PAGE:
Wikipedia is one of the top 10 most visited sites of the world. We all use it. Kids use it to do their homework, many doctors use it for medical research, I use it for trivia and as an aid for my swiss cheese memory of most of what I have learned over my lifetime. Whether you like it or not, Wikipedia is a major source of information that we are all using either directly or indirectly, and it is shaping the world. Anyone can edit Wikipedia, but Wikipedia editors consist of almost entirely men with an estimate of only around 13% being women. This is the first time in all of human history that women have a chance to make an impact on how people understand the world, so why are we being so irresponsible with this feminist goldmine and not editing Wikipedia?
Sue Gardner, executive direction of the Wikimedia Foundation (the non-profit that runs Wikipedia and several other free knowledge sites), wrote a blog post discussing 9 reasons why women don’t edit Wikipedia:
- Some women don’t edit Wikipedia because the editing interface isn’t sufficiently user-friendly.
- Some women don’t edit Wikipedia because they are too busy.
- Some women don’t edit Wikipedia because they aren’t sufficiently self-confident, and editing Wikipedia requires a lot of self-confidence.
- Some women don’t edit Wikipedia because they are conflict-averse and don’t like Wikipedia’s sometimes-fighty culture.
- Some women don’t edit Wikipedia because the information they bring to Wikipedia is too likely to be reverted or deleted.
- Some women don’t edit Wikipedia because they find its overall atmosphere misogynist.
- Some women find Wikipedia culture to be sexual in ways they find off-putting.
- Some women whose primary language has grammatical gender find being addressed by Wikipedia as male off-putting.
- Some women don’t edit Wikipedia because social relationships and a welcoming tone are important to them, and Wikipedia offers fewer opportunities for that than other sites.
These are all totally valid reasons to not edit Wikipedia. We’re busy and we don’t want to volunteer our time only to feel frustrated that our edits keep getting reverted by some dude who has too much time on his hands. I get it. However, I still edit Wikipedia because it’s extremely important to me that information that is going to the world is unbiased and is not just told from the male point of view. Also, it’s fun to contribute to world knowledge. We have got to understand that people are using Wikipedia. The next generation is learning from Wikipedia, and we, as women, absolutely need to contribute to that knowledge because that way we can change the world. I believe it.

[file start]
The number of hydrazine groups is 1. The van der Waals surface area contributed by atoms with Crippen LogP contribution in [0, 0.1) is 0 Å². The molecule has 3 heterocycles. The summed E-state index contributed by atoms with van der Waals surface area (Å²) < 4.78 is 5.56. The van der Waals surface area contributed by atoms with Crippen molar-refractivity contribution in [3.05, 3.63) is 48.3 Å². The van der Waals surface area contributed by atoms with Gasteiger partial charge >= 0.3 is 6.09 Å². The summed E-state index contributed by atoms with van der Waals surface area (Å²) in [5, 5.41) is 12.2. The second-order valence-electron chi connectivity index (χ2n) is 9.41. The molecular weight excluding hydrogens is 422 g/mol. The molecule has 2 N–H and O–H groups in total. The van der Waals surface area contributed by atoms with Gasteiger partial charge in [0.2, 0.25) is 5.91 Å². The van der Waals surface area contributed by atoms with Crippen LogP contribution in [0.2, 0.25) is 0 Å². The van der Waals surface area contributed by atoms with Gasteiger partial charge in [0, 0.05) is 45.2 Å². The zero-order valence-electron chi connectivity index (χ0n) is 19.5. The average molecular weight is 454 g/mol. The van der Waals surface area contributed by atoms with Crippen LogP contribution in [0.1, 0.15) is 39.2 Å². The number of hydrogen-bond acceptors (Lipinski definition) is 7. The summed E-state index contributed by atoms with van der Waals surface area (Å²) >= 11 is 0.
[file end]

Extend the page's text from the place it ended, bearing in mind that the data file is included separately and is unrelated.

Let me show you an example of the problem with having a male dominated editor base. When I was searching for an image to use for this post on Wikimedia Commons (the site that hosts freely licensed images for several Wikipedia articles), I did a search for a woman working at a computer. This is one of the top images that popped up. Gross, right? This is coming from a site that hosts many pictures for one of the top websites in the world, and the fact that we can add images of say, I don’t know, a woman with her clothes on working at a computer to Wikimedia Commons is a huge step to leveling out the playing field for women on Wikipedia. The more positive articles and images of women we add, the more we drown out the not-so positive images.
Are you totally psyched to edit Wikipedia now? Great! Before you dive in head first, a great place to start your learning process of how to become a successful Wikipedia editor is Wikipedia Teahouse. It’s a place for new editors to interact with each other and experienced editors, ask questions, and learn how to be successful at editing Wikipedia. It’s also a very welcoming environment where you can become accustom to the Wikipedia community and learn how to collaborate with other editors in a way that is beneficial to everyone.
So, come on ladies, let’s help change the world by contributing our input and expertise to Wikpedia!